FUTURE

David Claerbout
September 3, 2016 – January 8, 2017

Exhibition view

FUTURE, 2016–17

De Pont Museum, Tilburg

 

Photo © Peter Cox

Exhibition view

FUTURE, 2016–17

De Pont Museum, Tilburg

 

Photo © Peter Cox

Exhibition view

FUTURE, 2016–17

De Pont Museum, Tilburg

 

Photo © Peter Cox

Exhibition view

FUTURE, 2016–17

De Pont Museum, Tilburg

 

Photo © Peter Cox

Exhibition view

FUTURE, 2016–17

De Pont Museum, Tilburg

 

Photo © Peter Cox

Exhibition view

FUTURE, 2016–17

De Pont Museum, Tilburg

 

Photo © Peter Cox

FUTURE

David Claerbout
De Pont Museum, Tilburg
September 3, 2016 – January 8, 2017
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Seven years ago David Claerbout (Kortrijk, 1969) exhibited at De Pont for the first time. The Shape of Time, comprising ten video installations, left an indelible mark. A magical twilight world of old black-and- white photographs, brought to life in a subtle manner, and decelerated lm sequences showing a woman serving co ee on the veranda of an eighteenth-century French stately home and then waving farewell to the viewer as the sun sets. The visible passing of time evokes a sense of wonder and estrangement. With Claerbout’s new exhibition, FUTURE, the museum’s new wing will be inaugurated.

 

While FUTURE may seem to be a tting title on such a festive occasion, its meaning proves to be rather ambiguous on further consideration. One of the most recent video works in the exhibition, Olympia (The Real-Time Disintegration into Ruins of the Berlin Olympic Stadium over the Course of a Thousand Years), shows the deterioration of the structure in which the 1936 Olympics were held, a building fraught with historical significance. The work alludes to a bleak period, when Hitler was in power and was developing megalomaniacal architectural projects with his chief architect Albert Speer.

 

With the aid of digital game technology, Claerbout shows us the course of this process in ‘real time’, in any case for the next twenty-five years. Just how this art project will continue after that depends on technological developments and on whether anyone is prepared to assume responsibility for it at that point. The idea does appeal to the imagination in a powerful way: what will the stadium look like in a half-collapsed state, overgrown by weeds and bushes? The decay occurs so slowly, however, that a museum visitor cannot possibly observe this. From this point of view, even a human lifetime would be too short. So what does FUTURE actually mean?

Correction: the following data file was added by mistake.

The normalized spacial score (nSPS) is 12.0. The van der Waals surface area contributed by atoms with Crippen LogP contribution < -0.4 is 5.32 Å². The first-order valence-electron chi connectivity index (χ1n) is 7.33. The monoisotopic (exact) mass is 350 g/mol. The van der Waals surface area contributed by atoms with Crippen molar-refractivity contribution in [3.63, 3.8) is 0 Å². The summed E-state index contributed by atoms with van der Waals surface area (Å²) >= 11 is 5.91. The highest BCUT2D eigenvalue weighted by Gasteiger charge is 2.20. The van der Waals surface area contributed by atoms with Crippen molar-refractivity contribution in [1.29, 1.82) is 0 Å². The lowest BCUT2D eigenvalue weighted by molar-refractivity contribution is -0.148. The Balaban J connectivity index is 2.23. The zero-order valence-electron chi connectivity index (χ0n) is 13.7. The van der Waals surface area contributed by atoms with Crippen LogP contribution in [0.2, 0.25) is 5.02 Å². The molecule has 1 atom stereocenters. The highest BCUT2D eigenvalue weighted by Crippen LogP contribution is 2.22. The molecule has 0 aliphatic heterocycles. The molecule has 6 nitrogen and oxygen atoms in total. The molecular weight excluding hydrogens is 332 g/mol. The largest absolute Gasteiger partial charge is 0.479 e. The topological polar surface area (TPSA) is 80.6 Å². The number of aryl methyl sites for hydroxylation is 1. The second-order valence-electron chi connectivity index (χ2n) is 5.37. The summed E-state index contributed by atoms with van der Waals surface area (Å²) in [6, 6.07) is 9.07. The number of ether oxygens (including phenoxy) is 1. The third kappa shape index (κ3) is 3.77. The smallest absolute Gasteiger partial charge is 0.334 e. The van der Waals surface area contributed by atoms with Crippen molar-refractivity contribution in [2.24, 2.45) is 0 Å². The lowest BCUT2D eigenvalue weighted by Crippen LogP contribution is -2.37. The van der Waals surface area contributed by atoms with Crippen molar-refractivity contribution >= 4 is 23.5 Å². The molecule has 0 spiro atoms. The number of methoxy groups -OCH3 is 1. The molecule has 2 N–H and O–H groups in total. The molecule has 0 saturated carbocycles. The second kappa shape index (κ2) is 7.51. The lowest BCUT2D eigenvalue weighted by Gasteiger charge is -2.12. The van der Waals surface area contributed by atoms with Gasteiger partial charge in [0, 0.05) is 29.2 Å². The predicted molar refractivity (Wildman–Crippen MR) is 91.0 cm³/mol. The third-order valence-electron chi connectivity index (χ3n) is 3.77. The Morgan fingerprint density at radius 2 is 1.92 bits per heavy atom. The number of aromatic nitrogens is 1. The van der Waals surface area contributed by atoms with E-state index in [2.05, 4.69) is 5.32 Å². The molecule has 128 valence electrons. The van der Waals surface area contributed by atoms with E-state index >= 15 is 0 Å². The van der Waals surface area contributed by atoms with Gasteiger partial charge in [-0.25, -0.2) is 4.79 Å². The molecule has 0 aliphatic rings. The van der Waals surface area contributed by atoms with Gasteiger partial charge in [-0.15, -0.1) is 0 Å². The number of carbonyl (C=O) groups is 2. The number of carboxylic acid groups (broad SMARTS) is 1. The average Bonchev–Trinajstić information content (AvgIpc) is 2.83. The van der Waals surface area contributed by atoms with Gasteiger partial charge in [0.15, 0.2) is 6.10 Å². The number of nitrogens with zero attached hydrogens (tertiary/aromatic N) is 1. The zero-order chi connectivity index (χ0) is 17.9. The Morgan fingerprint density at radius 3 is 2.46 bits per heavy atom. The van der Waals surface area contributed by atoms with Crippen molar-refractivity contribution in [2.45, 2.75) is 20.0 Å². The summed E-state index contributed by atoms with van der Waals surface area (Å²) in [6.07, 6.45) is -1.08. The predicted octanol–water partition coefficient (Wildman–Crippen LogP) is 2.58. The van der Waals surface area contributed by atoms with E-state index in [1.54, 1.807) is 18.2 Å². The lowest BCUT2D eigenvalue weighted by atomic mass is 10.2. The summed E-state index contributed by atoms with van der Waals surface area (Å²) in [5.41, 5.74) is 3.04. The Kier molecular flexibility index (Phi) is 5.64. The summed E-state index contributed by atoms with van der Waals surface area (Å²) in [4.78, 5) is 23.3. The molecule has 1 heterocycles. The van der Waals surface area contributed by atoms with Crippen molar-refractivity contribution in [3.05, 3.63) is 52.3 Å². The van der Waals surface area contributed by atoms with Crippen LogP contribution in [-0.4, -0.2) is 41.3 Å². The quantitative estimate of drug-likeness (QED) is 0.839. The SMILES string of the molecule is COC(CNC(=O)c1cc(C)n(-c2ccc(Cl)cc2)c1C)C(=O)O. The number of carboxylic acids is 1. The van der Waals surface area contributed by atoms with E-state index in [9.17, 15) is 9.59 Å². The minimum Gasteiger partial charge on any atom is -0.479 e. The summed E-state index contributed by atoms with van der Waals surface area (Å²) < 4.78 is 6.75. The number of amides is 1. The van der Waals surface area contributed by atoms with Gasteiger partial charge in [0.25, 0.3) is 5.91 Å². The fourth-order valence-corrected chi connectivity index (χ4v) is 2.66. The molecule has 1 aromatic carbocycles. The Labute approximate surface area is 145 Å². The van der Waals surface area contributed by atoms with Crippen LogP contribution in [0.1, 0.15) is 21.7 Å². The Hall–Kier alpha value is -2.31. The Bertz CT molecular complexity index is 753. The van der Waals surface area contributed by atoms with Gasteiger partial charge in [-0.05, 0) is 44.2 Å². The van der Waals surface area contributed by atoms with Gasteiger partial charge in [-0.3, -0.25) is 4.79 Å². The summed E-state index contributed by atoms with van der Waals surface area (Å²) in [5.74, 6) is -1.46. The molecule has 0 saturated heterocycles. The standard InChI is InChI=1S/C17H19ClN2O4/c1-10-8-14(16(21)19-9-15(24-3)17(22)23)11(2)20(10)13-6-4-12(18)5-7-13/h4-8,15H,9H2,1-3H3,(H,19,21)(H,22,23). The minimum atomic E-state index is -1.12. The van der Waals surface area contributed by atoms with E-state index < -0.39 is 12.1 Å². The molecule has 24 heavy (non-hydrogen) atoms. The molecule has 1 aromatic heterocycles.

Since his exhibition in 2009, Claerbout has made a radical change in his approach. Having studied 3D animation, he no longer works with actors and film sequences. Now everything takes place in the studio, where he and his nine assistants digitally develop each image step by step. This is how they create a reality which does not actually exist: a virtual world in which every detail must be exactly right – otherwise the video images would instantly lose their credibility. When a photograph is taken, the decisions with regard to the location, the season and the time of day are predetermined. But with a digital image the artist himself always needs to play God. 

 

Those who visit the exhibition, however, will hardly notice these technological innovations. Claerbout’s mastery of the medium remains. We discern the same phenomena such as light, shade and wind which gently, without sound, cause the surface of water, trees and architecture to move. The transformations occur in slow motion: ‘I sculpt in duration,’ he says. ‘The definition of duration is different from that of time: duration is not an independent state like time, but an in-between state.’

 

For the first time in Europe, Claerbout is now showing his video installations in combination with the drawings that accompany and support his works’ creative process of many months, sometimes even years. Drawing enables Claerbout to get a grip on the complicated process of developing a work, which involves numerous assistants. This function of drawing is basically no different from the sketch or preparatory study that a traditional painter uses to record his ideas. For 3D animation it is necessary to have, along with an understanding of modern computer technology, a command of traditional elds such as drawing, painting, sculpture and cinematography. The result being, to Claerbout’s own astonishment, a ‘conservative’ type of painterly realism. But in view of his elaborate and sometimes vehement writing that appears in the margins, the drawings are also an outlet for him. The recently published drawing catalogue elicited Claerbout’s remark that it was about time for him to reveal his methods and secret formulas. 

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